Live From the Persian Gulf

Hour after hour, Americans can get something unmatched in history--an unfiltered impression of war in television’s vivid color--including incoming missiles exploding, tracers stitching seams in the night, captured fliers confessing error in wooden phrases. But what are we learning?

The overall quality of the facts from the Persian Gulf today may be no better than for any war. Because the war is being fought out of sight--except for the lenses of gun cameras--what Americans know about it at this point is what their government wants them to know. That puts a heavy burden on the public. Eventually it will put a heavier burden on government, which is going to have to improve its own reports to the people if it expects to maintain public support in a long conflict.

In the early hours of the war, the raw and instant impressions on the screen were an unmitigated blessing, if only because cameramen and reporters--particularly on CNN--created an instant awareness that the nation was really at war. But all too often since then, the value of instant access to a picture is less incontrovertible. Sometimes nobody can explain precisely what the camera is seeing at the moment; more important, no one can say whether what is on the screen has any meaning. Perhaps what many Americans most want to know at this point is what the bombing campaign has accomplished. On Tuesday the Pentagon acknowledged that even the military does not have a “fully accurate picture” of damage inflicted, essential for weighing what to do next.

As in any war, combat in the Persian Gulf is such loosely organized chaos that even seasoned war correspondents need to back away from the action to sort it all out before they start trying to describe it. The blur of unfiltered impressions provided by television in effect turns viewers into self-taught war correspondents, a role few can--or should be expected to--handle. By contrast, print journalism labors under one obvious handicap and offers one obvious advantage. It is not remotely as immediate as television, but in some ways this can be a virtue. The very laborious procedure by which print news travels from the correspondent to the reader is an editorial process that emphasizes editing, checking and the providing of context, which is not to say the process is foolproof by any means.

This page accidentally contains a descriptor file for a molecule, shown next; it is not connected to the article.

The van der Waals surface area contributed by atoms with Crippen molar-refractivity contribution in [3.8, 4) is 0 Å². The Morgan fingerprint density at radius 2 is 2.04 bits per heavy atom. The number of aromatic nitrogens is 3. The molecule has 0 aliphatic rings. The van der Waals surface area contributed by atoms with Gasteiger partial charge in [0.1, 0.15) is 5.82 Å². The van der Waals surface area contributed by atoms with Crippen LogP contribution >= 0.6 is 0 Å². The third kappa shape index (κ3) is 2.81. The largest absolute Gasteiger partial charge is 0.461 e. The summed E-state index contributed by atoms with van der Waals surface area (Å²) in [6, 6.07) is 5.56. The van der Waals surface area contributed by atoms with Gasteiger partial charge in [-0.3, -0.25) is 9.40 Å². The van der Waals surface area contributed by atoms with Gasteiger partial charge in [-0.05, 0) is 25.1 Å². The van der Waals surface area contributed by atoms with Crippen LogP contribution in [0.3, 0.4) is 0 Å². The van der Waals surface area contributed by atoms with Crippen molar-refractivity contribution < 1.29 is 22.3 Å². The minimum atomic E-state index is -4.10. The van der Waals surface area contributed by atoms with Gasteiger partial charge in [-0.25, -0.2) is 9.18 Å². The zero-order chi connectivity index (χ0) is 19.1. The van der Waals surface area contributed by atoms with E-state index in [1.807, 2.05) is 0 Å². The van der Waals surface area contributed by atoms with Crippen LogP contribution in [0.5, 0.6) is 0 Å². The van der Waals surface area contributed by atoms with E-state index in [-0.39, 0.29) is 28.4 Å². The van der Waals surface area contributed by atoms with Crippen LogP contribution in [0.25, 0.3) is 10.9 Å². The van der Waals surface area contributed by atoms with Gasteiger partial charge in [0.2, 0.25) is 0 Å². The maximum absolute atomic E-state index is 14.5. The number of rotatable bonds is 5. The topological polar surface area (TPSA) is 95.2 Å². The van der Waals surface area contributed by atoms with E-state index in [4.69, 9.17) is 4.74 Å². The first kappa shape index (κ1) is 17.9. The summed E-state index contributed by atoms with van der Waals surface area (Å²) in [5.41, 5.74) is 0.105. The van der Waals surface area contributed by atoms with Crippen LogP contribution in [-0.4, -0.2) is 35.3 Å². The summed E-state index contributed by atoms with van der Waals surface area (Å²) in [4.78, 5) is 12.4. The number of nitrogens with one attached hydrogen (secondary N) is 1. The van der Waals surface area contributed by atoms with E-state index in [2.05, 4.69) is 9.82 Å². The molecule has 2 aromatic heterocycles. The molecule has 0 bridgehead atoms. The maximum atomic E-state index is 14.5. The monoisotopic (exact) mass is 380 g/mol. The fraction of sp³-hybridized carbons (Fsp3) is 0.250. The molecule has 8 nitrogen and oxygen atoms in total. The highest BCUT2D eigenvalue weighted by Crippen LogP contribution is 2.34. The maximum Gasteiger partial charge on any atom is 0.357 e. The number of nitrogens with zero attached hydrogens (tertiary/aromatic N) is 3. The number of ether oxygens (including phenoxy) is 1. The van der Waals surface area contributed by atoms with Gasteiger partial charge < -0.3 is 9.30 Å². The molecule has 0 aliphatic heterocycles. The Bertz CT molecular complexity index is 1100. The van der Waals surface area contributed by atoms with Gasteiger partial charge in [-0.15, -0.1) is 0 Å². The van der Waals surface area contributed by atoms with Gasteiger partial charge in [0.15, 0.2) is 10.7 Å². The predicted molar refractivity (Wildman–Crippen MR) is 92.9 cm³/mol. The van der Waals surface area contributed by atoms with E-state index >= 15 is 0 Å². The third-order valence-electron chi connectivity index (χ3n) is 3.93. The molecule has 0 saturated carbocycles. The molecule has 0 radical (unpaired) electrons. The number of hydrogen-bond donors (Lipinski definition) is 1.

Consider: An American with access to a television set cannot fail to know about Soviet-built Scud missiles. Iraq at last count had fired more than 20 of them at Saudi Arabia and Israel. To know about the Scud is to also know about the U.S.-built Patriot anti-missile. That’s important, but the outcome of the war may not hinge as much on the outcome of the Scud-Patriot duel as perhaps TV pictures are suggesting.

So far, the battle to reclaim Kuwait from Iraq is an air war. Even if correspondents could hitchhike on combat missions--common enough in earlier wars--they could only lift the cover from a thin slice of the airborne campaign. Thus, it is up to the government to dig deeper for facts and weigh its claims carefully so that it is not in the position of claiming air superiority one day and denying superiority the next. It must try harder to avoid an answer that is of limited help to reporters and of none at all to the public: The briefing officer saying he will “have to get back to you on that.”